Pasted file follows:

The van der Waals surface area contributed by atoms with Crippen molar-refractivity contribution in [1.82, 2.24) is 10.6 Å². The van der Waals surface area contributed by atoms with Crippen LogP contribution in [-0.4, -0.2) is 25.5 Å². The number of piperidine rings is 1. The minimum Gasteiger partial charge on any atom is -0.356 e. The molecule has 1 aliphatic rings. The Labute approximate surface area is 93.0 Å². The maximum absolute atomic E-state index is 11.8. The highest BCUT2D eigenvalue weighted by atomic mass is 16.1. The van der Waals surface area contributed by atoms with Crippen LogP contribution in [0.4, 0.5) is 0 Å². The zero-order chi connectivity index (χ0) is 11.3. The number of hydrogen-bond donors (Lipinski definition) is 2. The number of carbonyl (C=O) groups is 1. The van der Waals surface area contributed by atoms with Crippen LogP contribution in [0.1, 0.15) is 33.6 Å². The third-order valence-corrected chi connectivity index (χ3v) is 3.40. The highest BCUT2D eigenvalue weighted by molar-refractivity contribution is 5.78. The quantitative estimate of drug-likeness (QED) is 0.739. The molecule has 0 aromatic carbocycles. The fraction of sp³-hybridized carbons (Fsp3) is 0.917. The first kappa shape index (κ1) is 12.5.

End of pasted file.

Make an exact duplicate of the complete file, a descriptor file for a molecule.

The van der Waals surface area contributed by atoms with Crippen molar-refractivity contribution in [1.82, 2.24) is 10.6 Å². The van der Waals surface area contributed by atoms with Crippen LogP contribution in [-0.4, -0.2) is 25.5 Å². The number of piperidine rings is 1. The minimum Gasteiger partial charge on any atom is -0.356 e. The molecule has 1 aliphatic rings. The Labute approximate surface area is 93.0 Å². The maximum absolute atomic E-state index is 11.8. The highest BCUT2D eigenvalue weighted by atomic mass is 16.1. The van der Waals surface area contributed by atoms with Crippen LogP contribution in [0.4, 0.5) is 0 Å². The zero-order chi connectivity index (χ0) is 11.3. The number of hydrogen-bond donors (Lipinski definition) is 2. The number of carbonyl (C=O) groups is 1. The van der Waals surface area contributed by atoms with Crippen LogP contribution in [0.1, 0.15) is 33.6 Å². The third-order valence-corrected chi connectivity index (χ3v) is 3.40. The highest BCUT2D eigenvalue weighted by molar-refractivity contribution is 5.78. The quantitative estimate of drug-likeness (QED) is 0.739. The molecule has 0 aromatic carbocycles. The fraction of sp³-hybridized carbons (Fsp3) is 0.917. The first kappa shape index (κ1) is 12.5.